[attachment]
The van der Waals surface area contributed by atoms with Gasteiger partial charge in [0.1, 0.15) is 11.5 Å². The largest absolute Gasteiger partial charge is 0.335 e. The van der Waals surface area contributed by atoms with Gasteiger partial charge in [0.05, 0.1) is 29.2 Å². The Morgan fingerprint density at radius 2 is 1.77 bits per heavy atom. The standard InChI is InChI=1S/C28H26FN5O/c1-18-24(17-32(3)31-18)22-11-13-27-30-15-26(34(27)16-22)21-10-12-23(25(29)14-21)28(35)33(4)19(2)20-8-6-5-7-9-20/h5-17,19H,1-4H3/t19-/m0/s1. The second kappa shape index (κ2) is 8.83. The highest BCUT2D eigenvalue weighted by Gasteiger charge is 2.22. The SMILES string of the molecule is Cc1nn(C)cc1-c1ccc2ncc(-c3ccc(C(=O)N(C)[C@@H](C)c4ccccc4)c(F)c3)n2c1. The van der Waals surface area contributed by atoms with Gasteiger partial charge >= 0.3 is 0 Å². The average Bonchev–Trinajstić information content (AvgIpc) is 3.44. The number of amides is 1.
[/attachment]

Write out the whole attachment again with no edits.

The van der Waals surface area contributed by atoms with Gasteiger partial charge in [0.1, 0.15) is 11.5 Å². The largest absolute Gasteiger partial charge is 0.335 e. The van der Waals surface area contributed by atoms with Gasteiger partial charge in [0.05, 0.1) is 29.2 Å². The Morgan fingerprint density at radius 2 is 1.77 bits per heavy atom. The standard InChI is InChI=1S/C28H26FN5O/c1-18-24(17-32(3)31-18)22-11-13-27-30-15-26(34(27)16-22)21-10-12-23(25(29)14-21)28(35)33(4)19(2)20-8-6-5-7-9-20/h5-17,19H,1-4H3/t19-/m0/s1. The second kappa shape index (κ2) is 8.83. The highest BCUT2D eigenvalue weighted by Gasteiger charge is 2.22. The SMILES string of the molecule is Cc1nn(C)cc1-c1ccc2ncc(-c3ccc(C(=O)N(C)[C@@H](C)c4ccccc4)c(F)c3)n2c1. The van der Waals surface area contributed by atoms with Gasteiger partial charge >= 0.3 is 0 Å². The average Bonchev–Trinajstić information content (AvgIpc) is 3.44. The number of amides is 1.